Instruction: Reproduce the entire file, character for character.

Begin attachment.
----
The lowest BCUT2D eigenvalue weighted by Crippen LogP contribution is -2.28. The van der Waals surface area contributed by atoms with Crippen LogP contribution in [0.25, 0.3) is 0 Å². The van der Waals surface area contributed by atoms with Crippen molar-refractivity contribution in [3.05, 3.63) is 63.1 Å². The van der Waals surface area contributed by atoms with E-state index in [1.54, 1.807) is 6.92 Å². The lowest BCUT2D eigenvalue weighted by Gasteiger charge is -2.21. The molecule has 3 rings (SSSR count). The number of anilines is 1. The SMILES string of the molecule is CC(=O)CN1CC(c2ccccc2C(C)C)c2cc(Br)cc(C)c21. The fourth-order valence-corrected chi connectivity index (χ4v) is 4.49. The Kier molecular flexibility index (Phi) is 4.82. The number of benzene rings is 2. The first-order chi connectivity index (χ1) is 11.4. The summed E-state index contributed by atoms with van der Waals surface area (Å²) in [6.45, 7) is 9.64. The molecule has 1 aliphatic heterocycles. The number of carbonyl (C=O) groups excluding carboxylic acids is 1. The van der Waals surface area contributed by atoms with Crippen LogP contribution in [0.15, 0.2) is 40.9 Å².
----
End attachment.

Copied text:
The lowest BCUT2D eigenvalue weighted by Crippen LogP contribution is -2.28. The van der Waals surface area contributed by atoms with Crippen LogP contribution in [0.25, 0.3) is 0 Å². The van der Waals surface area contributed by atoms with Crippen molar-refractivity contribution in [3.05, 3.63) is 63.1 Å². The van der Waals surface area contributed by atoms with E-state index in [1.54, 1.807) is 6.92 Å². The lowest BCUT2D eigenvalue weighted by Gasteiger charge is -2.21. The molecule has 3 rings (SSSR count). The number of anilines is 1. The SMILES string of the molecule is CC(=O)CN1CC(c2ccccc2C(C)C)c2cc(Br)cc(C)c21. The fourth-order valence-corrected chi connectivity index (χ4v) is 4.49. The Kier molecular flexibility index (Phi) is 4.82. The number of benzene rings is 2. The first-order chi connectivity index (χ1) is 11.4. The summed E-state index contributed by atoms with van der Waals surface area (Å²) in [6.45, 7) is 9.64. The molecule has 1 aliphatic heterocycles. The number of carbonyl (C=O) groups excluding carboxylic acids is 1. The van der Waals surface area contributed by atoms with Crippen LogP contribution in [0.15, 0.2) is 40.9 Å².